Professional ASP.NET Security - Jeff Ferguson
||Professional ASP.NET Security
||Imagine a hypothetical system that is protected by a numerical password. Users must enter the
password in order to access the system. Assuming the malicious user does not find a way to steal the
password, they will have to guess the correct password in order to access the system.
If our password has only one digit, a malicious user has a 1 in 10 chance to guess the password on their
first attempt and will only need 10 guesses to try every possible password. It is pretty obvious that we
cannot call this secure.
If our password has 2 digits, there will be 100 possible passwords. This means that a malicious user has
a 1 in 100 chance of guessing the password correctly on their first chance. If we allow multiple chances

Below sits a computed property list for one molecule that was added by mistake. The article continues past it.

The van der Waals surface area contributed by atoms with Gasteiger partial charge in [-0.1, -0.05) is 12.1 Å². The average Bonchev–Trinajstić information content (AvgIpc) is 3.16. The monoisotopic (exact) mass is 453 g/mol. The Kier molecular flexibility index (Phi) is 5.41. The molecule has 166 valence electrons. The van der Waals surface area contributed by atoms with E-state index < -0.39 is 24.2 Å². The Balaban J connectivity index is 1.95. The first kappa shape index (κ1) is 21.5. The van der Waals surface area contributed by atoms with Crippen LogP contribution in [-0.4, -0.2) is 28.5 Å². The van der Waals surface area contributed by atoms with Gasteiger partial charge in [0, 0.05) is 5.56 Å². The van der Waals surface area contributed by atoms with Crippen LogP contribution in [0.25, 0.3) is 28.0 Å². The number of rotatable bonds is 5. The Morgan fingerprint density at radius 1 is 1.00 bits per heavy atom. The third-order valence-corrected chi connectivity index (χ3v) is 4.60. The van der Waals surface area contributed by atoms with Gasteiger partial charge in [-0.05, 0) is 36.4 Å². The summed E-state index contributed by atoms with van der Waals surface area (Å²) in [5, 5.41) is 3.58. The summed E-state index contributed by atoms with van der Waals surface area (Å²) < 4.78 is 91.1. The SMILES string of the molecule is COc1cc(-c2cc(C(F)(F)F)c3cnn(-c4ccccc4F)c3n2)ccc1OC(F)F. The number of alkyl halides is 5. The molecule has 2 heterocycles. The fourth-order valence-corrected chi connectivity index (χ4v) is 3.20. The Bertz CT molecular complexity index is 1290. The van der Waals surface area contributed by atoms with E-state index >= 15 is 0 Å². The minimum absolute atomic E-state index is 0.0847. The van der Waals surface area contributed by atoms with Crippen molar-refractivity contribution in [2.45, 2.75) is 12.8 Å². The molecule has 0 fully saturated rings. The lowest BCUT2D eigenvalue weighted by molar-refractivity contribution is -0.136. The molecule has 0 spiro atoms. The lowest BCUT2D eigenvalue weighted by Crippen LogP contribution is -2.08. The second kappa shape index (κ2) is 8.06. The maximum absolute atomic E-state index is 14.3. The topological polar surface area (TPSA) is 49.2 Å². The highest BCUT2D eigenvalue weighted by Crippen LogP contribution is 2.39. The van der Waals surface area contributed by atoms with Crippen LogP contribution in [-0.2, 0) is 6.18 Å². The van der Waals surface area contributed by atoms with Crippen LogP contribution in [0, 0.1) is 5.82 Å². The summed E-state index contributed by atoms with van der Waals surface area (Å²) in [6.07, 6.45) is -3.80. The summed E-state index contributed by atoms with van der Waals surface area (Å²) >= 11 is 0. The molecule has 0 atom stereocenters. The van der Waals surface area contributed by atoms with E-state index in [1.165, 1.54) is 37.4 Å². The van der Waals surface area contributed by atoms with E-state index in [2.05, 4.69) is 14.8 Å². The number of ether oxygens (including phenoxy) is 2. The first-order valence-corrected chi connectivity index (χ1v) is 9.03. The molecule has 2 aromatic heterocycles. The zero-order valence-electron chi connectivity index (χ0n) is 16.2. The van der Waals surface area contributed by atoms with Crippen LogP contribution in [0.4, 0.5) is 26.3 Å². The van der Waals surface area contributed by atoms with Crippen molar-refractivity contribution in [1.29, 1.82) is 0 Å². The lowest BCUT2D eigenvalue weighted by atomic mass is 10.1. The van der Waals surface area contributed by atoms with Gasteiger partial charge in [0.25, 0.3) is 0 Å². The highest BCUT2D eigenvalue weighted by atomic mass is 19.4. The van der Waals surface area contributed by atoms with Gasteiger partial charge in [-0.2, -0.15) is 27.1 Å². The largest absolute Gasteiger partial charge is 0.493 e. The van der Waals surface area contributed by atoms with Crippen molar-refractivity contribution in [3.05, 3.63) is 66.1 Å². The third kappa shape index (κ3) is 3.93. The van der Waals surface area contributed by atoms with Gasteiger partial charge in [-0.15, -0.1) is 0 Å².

to enter the correct password, the chance will improve with each new guess (assuming the attacker has
the sense not to enter duplicate passwords). So, on the second guess, their chance is 1 in 99, and on the
third guess, their chance is 1 in 98, and so on.
If we allow unlimited guesses, the attacker will definitely get the right password within 100 guesses. They
will probably get the right password much sooner than that. I think we would all agree that we should not
call this a secure system.
There are two obvious ways to make this system more secure (that is, to reduce the chances that the
correct password can be guessed). Firstly, we can limit the number of guessing users may make.
Secondly, we can increase the number of potential passwords.
If we set a limit of three attempts to enter the right password (as is common with ATMs, for example),
the chances that our two-digit password will be guessed are much reduced. Here's some math that shows
the chance of guessing the password in the first three attempts.